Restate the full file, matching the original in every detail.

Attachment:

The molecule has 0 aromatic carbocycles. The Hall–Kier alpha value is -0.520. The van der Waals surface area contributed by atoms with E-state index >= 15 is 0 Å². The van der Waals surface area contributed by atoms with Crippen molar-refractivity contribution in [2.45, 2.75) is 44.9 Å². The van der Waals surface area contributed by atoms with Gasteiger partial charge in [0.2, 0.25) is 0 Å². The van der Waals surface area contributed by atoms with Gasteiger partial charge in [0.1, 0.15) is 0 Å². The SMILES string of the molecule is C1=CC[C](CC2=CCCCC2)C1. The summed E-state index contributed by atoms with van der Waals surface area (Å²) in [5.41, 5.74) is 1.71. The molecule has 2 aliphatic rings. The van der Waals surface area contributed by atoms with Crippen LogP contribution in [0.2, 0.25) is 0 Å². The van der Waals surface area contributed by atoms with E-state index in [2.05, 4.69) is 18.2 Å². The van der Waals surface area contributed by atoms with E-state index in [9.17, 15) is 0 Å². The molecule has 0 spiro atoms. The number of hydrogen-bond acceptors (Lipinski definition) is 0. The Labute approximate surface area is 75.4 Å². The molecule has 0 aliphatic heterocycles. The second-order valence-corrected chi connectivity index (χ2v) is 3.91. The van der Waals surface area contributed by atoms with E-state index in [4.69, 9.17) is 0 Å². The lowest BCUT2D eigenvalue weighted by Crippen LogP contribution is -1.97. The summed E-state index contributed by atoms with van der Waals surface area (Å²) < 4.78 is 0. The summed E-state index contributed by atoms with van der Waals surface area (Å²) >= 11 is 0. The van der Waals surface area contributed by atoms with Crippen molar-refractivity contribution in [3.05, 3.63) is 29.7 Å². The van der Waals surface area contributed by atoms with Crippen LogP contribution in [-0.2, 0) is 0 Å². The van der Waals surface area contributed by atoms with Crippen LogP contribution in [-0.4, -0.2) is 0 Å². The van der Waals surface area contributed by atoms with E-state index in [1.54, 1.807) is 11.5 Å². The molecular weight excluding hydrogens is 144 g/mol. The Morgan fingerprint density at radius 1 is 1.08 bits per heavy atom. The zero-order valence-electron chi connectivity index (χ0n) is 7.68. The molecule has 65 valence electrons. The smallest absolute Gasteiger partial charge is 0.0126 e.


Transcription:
The molecule has 0 aromatic carbocycles. The Hall–Kier alpha value is -0.520. The van der Waals surface area contributed by atoms with E-state index >= 15 is 0 Å². The van der Waals surface area contributed by atoms with Crippen molar-refractivity contribution in [2.45, 2.75) is 44.9 Å². The van der Waals surface area contributed by atoms with Gasteiger partial charge in [0.2, 0.25) is 0 Å². The van der Waals surface area contributed by atoms with Gasteiger partial charge in [0.1, 0.15) is 0 Å². The SMILES string of the molecule is C1=CC[C](CC2=CCCCC2)C1. The summed E-state index contributed by atoms with van der Waals surface area (Å²) in [5.41, 5.74) is 1.71. The molecule has 2 aliphatic rings. The van der Waals surface area contributed by atoms with Crippen LogP contribution in [0.2, 0.25) is 0 Å². The van der Waals surface area contributed by atoms with E-state index in [2.05, 4.69) is 18.2 Å². The van der Waals surface area contributed by atoms with E-state index in [9.17, 15) is 0 Å². The molecule has 0 spiro atoms. The number of hydrogen-bond acceptors (Lipinski definition) is 0. The Labute approximate surface area is 75.4 Å². The molecule has 0 aliphatic heterocycles. The second-order valence-corrected chi connectivity index (χ2v) is 3.91. The van der Waals surface area contributed by atoms with E-state index in [4.69, 9.17) is 0 Å². The lowest BCUT2D eigenvalue weighted by Crippen LogP contribution is -1.97. The summed E-state index contributed by atoms with van der Waals surface area (Å²) < 4.78 is 0. The summed E-state index contributed by atoms with van der Waals surface area (Å²) >= 11 is 0. The van der Waals surface area contributed by atoms with Crippen molar-refractivity contribution in [3.05, 3.63) is 29.7 Å². The van der Waals surface area contributed by atoms with Crippen LogP contribution in [-0.2, 0) is 0 Å². The van der Waals surface area contributed by atoms with Crippen LogP contribution in [-0.4, -0.2) is 0 Å². The van der Waals surface area contributed by atoms with E-state index in [1.54, 1.807) is 11.5 Å². The molecular weight excluding hydrogens is 144 g/mol. The Morgan fingerprint density at radius 1 is 1.08 bits per heavy atom. The zero-order valence-electron chi connectivity index (χ0n) is 7.68. The molecule has 65 valence electrons. The smallest absolute Gasteiger partial charge is 0.0126 e.